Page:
Red Sox lefty Eduardo Rodriguez learns new pitch from Dustin Pedroia

BOSTON, MA - JULY 9: Eduardo Rodriguez #57 of the Boston Red Sox pitches in the second inning of a game against the Texas Rangers at Fenway Park on July 9, 2018 in Boston, Massachusetts. (Photo by Adam Glanzman/Getty Images)
BOSTON, MA - JULY 9: Eduardo Rodriguez #57 of the Boston Red Sox pitches in the second inning of a game against the Texas Rangers at Fenway Park on July 9, 2018 in Boston, Massachusetts. (Photo by Adam Glanzman/Getty Images) /

Boston Red Sox left-handed pitcher Eduardo Rodriguez revealed he’s experimenting with a new breaking ball that he learned from Dustin Pedroia.

Add pitching coach to the ways Dustin Pedroia can contribute to the Boston Red Sox. The veteran second baseman may not be able to help his team on the field while recovering from the latest setback to his ailing knee but he’s still making his presence felt by working with teammates as an unofficial member of the coaching staff. Infielders aren’t the only ones benefiting from his experience though. Left-handed pitcher Eduardo Rodriguez revealed that he picked up a new trick from Pedroia prior to his latest outing.

Rodriguez put together his best start of the season on Wednesday, holding the Detroit Tigers to one run over six innings. He carried a no-hitter into the fifth inning and made it through 6+ innings for only the second time this season.

Reaching six full innings is an important benchmark and not just because both starters in the previous day’s doubleheader failed to last more than five. In 45 career starts in which Rodriguez has gone 6+ innings, he’s 26-4 with a 2.27 ERA.

This success in his last start stems in part from a significant increase in the use of his slider, or a variation of the pitch that he altered with some tips from Pedroia.

"“To see the movement, and to see it was located pretty good right where I wanted,” Rodriguez told reporters after the game, per WEEI’s Rob Bradford. “It’s funny because four days ago, I was talking with Pedey in the dugout and he told me, ‘Hey, do you want to throw a really good breaking ball?’ I was like, ‘Yeah, bro, I’ve been battling to throw a breaking ball since I got here in the big leagues, since I was in the minor leagues,'” Rodriguez explained. “He told me, ‘Throw the ball like this and hold it like that,’ and two days ago I started throwing it with my knee over there, and it’s funny because the first time I threw that kind of breaking ball was today and it was working. So I’ve just got to say thanks to him.”"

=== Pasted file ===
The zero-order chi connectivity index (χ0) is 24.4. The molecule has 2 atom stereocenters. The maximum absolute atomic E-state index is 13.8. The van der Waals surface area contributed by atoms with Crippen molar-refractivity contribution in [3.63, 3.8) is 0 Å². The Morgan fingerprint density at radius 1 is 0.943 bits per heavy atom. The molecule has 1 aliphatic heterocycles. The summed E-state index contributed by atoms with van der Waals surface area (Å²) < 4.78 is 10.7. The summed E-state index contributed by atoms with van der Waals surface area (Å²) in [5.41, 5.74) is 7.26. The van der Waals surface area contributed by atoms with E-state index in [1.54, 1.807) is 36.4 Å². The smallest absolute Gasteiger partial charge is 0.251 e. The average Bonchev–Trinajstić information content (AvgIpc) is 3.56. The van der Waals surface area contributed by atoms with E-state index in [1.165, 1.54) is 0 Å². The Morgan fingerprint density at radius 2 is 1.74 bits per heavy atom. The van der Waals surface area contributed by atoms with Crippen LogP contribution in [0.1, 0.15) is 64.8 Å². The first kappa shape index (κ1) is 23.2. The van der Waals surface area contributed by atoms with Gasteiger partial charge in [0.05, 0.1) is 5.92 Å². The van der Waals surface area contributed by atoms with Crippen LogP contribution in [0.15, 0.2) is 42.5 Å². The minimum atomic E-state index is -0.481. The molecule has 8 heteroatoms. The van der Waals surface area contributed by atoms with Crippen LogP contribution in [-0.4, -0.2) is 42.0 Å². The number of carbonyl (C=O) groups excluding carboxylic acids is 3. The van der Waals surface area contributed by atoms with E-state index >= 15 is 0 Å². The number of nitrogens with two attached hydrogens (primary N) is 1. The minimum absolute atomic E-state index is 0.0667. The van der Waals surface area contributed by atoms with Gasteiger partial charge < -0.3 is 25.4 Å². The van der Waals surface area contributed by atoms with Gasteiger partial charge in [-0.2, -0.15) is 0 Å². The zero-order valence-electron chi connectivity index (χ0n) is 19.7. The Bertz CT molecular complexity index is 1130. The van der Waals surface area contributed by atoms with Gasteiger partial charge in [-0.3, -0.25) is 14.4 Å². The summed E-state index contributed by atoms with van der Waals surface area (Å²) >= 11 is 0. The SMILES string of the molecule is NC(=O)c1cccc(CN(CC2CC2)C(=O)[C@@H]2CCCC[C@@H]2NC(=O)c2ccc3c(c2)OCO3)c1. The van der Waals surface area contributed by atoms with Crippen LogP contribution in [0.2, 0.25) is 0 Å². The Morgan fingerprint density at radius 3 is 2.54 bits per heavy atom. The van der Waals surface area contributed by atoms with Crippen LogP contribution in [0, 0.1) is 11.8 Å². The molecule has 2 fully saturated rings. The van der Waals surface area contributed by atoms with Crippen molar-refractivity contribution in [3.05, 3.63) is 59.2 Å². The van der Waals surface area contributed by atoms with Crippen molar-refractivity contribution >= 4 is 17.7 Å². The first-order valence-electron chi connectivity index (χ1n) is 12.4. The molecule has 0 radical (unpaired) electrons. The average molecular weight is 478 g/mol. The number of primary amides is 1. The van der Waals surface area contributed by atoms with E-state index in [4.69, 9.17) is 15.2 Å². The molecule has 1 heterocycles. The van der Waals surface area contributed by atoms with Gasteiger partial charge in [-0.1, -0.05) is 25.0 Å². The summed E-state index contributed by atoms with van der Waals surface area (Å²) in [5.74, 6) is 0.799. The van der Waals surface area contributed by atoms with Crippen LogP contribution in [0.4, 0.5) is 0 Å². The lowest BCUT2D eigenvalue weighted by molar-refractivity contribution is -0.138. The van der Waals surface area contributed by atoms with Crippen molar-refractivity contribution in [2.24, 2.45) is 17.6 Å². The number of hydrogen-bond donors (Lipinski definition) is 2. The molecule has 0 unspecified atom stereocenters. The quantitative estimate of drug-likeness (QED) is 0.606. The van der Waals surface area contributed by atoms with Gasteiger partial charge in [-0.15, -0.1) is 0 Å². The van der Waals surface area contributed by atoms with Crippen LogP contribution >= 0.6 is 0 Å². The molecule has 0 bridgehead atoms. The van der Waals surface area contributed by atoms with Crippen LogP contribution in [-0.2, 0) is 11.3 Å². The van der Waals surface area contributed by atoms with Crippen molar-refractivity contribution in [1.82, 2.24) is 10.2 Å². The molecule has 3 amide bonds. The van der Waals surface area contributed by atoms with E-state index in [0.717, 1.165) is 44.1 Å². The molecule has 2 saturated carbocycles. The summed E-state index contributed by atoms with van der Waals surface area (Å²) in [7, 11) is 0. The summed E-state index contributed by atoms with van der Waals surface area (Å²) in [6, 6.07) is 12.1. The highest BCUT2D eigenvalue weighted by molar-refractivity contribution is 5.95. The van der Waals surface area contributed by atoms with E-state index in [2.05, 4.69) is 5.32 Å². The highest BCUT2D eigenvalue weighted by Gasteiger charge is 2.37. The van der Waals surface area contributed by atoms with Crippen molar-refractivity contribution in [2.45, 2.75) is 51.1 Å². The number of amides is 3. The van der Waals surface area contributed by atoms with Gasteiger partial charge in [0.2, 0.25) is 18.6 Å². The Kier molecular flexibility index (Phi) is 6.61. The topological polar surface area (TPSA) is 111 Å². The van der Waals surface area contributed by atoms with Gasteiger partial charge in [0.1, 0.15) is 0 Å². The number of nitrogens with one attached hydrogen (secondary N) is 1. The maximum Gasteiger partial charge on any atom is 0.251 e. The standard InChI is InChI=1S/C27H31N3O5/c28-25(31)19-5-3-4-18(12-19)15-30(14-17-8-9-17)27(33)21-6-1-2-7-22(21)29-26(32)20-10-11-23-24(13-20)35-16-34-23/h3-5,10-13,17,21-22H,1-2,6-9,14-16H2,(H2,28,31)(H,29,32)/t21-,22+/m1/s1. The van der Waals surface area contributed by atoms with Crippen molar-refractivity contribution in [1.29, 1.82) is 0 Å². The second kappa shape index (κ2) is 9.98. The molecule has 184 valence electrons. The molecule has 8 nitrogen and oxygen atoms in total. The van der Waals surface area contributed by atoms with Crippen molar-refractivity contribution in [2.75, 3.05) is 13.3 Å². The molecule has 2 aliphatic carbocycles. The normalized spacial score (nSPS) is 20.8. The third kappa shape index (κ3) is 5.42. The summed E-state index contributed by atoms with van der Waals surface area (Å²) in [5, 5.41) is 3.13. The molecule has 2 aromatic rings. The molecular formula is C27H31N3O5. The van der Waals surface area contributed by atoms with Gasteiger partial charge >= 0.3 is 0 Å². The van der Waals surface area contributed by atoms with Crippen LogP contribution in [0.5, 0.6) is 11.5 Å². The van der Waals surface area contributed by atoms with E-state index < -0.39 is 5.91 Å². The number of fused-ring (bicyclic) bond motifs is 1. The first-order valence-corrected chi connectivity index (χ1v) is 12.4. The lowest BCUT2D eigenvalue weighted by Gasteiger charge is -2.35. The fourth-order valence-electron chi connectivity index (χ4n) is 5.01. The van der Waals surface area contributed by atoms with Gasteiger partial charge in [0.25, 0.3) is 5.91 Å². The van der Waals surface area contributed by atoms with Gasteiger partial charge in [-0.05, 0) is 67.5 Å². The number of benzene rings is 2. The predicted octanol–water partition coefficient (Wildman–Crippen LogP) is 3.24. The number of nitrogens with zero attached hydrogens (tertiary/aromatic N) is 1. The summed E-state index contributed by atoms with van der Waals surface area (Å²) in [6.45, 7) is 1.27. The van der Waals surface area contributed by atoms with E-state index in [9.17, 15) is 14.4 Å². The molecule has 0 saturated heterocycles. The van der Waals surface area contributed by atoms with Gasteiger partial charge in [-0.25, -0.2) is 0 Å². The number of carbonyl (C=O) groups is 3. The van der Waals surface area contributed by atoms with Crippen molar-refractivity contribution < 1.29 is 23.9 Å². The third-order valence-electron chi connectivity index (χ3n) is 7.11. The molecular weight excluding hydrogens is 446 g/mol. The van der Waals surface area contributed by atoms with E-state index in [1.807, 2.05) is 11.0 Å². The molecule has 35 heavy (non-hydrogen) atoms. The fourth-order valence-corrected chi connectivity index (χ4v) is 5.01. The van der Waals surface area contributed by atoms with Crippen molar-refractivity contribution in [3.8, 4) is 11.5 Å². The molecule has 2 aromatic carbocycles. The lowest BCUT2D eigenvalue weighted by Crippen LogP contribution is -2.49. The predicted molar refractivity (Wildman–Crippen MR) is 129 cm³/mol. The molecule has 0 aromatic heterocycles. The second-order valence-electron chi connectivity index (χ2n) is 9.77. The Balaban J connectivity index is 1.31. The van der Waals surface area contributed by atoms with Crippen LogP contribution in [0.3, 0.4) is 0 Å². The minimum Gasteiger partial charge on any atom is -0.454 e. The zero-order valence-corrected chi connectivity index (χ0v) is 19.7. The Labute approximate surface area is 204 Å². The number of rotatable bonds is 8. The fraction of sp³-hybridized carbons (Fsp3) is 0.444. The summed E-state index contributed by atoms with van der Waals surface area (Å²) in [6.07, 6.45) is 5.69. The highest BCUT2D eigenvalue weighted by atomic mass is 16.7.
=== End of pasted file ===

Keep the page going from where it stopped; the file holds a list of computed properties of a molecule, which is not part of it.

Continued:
Rodriguez eagerly played with his new toy, tossing the slider a season-high 16 times during his 90-pitch outing. That’s quite a jump for a pitcher who has utilized a slider only 6.4 percent of the time this season and 11.4 percent for his career, according to FanGraphs.

His hesitance to throw the slider is understandable considering how ineffective it has been. Rodriguez coughed up a home run and a deep fly out in the only plate appearances this season to end with the slider prior to last night. It’s a minuscule sample size yet not entirely unexpected from a pitcher who has allowed a career .394 wOBA and 160 wRC+ when using his slider.

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That was with the old slider though. The new grip that Pedroia showed him seems to be working better. E-Rod didn’t allow a hit on any of the 16 sliders he threw against the Tigers. He recorded a pair of outs and six strikes with the revamped pitch.

Rodriguez’ new breaking ball is still a bit of a work in progress and it’d be nice to see him throw it for strikes more consistently but it’s an improvement over what he had been working with. Perhaps more importantly, he has confidence when throwing it. Imagine how good he can be once he gains some experience with the pitch.

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Putting opposing hitters away has long been a struggle for Rodriguez. He has tantalizing stuff but doesn’t always seem to trust it. He can be an elite strikeout artist but it takes too many pitches to get those punchouts. This hesitance to attack hitters results in his pitch count mounting rapidly. Finding an improved out pitch should allow him to finish off batters quicker so he can last deeper into games, which is the key to Rodriguez breaking out with a career year.